A counsellor can be incredibly helpful in working through the emotions attached to each of these decisions, and encouraging her to think about how she might deal with those emotions now and in the future. If you want, you could also attend a family counselling session with your partner and daughter. This can be helpful to work through your own feelings towards your daughter, with a mediator on hand to keep things under control.
5. Teach Her About Caring for a Baby
If your daughter decides that she wants to either keep the baby or give the child up for adoption, it’s important that you let her know what she is getting herself into. Have her watch birthing videos and do some research about different kinds of adoption, and have her babysit a child if she wants to keep her baby. All of these are intended to give her a taste of what might be coming for her. It’s easy for teenagers to ‘gloss over’ the details of big decisions, so making her aware of the realities of carrying a baby to term and then keeping it, or giving it to another couple, is a must.
If she decides to keep the baby, start teaching her about the responsibilities she will have in-store for her after the birth.
Sit down as a family and discuss how the new baby will fit into your family home. Also, discuss how she will finish or continue her education after the birth.
6. Long term Future
Should your daughter decide to keep the baby, you need to sit down with her, and your partner, and have a serious discussion and think about what her long term future is going to look like. Are you and your partner able to support her? What are her plans for finishing school, supporting the child, and moving forward in the future?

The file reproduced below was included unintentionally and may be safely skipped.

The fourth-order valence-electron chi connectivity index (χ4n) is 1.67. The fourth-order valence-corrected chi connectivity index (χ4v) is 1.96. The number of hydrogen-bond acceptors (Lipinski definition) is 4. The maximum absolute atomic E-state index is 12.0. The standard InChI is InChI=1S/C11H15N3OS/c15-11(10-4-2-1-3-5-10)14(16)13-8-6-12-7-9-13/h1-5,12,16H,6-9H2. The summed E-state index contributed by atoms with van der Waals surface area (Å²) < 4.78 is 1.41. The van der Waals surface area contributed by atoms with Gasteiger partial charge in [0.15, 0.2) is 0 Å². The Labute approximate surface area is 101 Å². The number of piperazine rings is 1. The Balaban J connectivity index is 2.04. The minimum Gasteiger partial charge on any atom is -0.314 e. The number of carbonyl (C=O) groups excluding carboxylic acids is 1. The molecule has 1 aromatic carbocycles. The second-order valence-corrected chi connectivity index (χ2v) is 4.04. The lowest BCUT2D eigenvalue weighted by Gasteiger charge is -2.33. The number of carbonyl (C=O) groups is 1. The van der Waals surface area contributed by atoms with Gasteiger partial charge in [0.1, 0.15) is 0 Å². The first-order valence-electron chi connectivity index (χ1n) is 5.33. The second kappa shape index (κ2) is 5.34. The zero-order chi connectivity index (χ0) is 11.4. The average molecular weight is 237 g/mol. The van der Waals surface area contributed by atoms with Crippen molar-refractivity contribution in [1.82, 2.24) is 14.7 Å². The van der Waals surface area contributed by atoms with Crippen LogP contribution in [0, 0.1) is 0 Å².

Check in your area for schools that run educational programs for teenage mothers, and for programs like BUMP that offer mentoring and community support for pregnant and parenting teens. It’s important to frankly discuss finances, her independence, her dreams and plans for the future, and your own abilities to support her and your grandchild. Don’t sugarcoat anything, she needs to be aware of what’s coming.
7. Dealing With The Baby Daddy
You might notice that we have left the father out of the discussion until now, and with good reason. This is a massive decision for your daughter to make, but at the end of the day, the bulk of the responsibility and life changes will fall on her. Her body, her decision. She’s the one who will deal with a termination, or be pregnant and give birth to the child to keep or give up for adoption.
The baby’s father may play a role if your daughter decides to keep the baby, although the statistics are not in her favour. However, if your daughter decides that she wants to give the baby up for adoption or terminate the pregnancy, she shouldn’t be having pressure from the father of the child to change her mind. They might be pro-life or against adoption, but it’s your daughter’s body and ultimately her choice.
However, if the father wants to be a part of the baby’s life, you need to respect that. If reasonable, even inviting the father over (with his family, if he is young too), so you can all discuss it together.
8. Always Support Her
Through the entire process, the most important thing that you can do is support your daughter. At the end of the day, you can’t turn back the clock on her decisions, however questionable they might have been.
All you can do is be there for her through the journey that she’s on, supporting her when she needs it, educating her, and helping her come to grips with her new reality. Regardless of what option she takes, her life will be different. She’ll have lost a part of her childish innocence, but hopefully, she’ll be more experienced for the future, and more understanding of how a single decision can really change your life forever.
How would you deal with your teenage daughter being pregnant?
- Teenage Pregnancy
- Teenage Pregnancy